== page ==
Despite the suspension of Argentine citrus imports decreed by the European Union, which entered into force on August 16, 2020, and will last until April 30, 2021, the sector reported that the shipments that were in transit to Europe when the ban came into force had arrived without problems at the Dutch port of Rotterdam and the Spanish port terminals of Barcelona and Algeciras.
According to the National Agricultural Food Health and Quality Service (Senasa), the shipments contained about 9,273 tons of oranges and 243 tons of mandarin.
There still were some doubts about the deadline for their arrival, which had been set for September 5, but the chambers of the sector recognized the EU had given them some flexibility.
"This Spanish blockade came in a scenario of good expectations for the export of oranges, as prices were better than in 2019," stated Jose Carbonell, the president of Argentina's Citrus Federation (Federcitrus). According to partial estimates of this value chain, so far 70% of the 60,000 tons projected for 2020 have been exported.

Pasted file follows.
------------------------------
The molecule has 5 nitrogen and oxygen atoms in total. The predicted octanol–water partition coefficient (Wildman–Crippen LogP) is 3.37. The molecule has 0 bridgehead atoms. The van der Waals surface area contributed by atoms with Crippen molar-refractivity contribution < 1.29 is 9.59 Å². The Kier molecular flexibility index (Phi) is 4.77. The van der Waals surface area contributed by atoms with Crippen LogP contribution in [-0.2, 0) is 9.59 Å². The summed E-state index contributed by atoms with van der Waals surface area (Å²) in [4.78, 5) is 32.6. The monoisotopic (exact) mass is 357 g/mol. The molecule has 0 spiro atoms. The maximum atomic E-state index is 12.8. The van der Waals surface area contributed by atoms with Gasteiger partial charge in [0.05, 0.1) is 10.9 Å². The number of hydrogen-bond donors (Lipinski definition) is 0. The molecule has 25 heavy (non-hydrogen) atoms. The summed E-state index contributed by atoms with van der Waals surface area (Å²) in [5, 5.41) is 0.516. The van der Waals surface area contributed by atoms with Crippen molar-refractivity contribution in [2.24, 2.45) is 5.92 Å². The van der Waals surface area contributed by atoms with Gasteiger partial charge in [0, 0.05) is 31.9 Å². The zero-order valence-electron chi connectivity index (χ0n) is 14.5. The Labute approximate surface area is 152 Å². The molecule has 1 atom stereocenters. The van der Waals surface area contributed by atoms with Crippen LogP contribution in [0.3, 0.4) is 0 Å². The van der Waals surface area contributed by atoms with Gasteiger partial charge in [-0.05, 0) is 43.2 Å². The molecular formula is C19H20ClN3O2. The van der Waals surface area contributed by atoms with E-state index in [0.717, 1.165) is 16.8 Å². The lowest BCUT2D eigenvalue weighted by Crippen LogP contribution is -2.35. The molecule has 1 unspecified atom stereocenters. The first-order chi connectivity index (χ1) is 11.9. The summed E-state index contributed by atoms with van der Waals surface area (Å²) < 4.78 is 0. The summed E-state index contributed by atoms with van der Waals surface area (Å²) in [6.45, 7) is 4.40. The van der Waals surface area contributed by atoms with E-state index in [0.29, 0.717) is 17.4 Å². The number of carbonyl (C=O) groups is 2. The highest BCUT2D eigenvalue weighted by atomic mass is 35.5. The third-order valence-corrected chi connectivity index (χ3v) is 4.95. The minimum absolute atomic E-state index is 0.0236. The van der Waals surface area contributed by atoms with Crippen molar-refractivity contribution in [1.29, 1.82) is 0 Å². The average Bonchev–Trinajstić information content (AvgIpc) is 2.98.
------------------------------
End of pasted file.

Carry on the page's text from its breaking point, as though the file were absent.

The fruit that couldn't be exported to Europe could be destined for other markets, such as Russia, Arabia, and Canada. According to Federcitrus, the next steps will be Senasa's audits in NOA and NEA. "Europe will carry out audits, which will be decisive for the reopening of that market," Carbonell acknowledged.
At the same time, Argentina also relies on negotiations with the United Kingdom's Department of Environment, Food and Rural Affairs (Defra) to manage the entry of oranges into that country.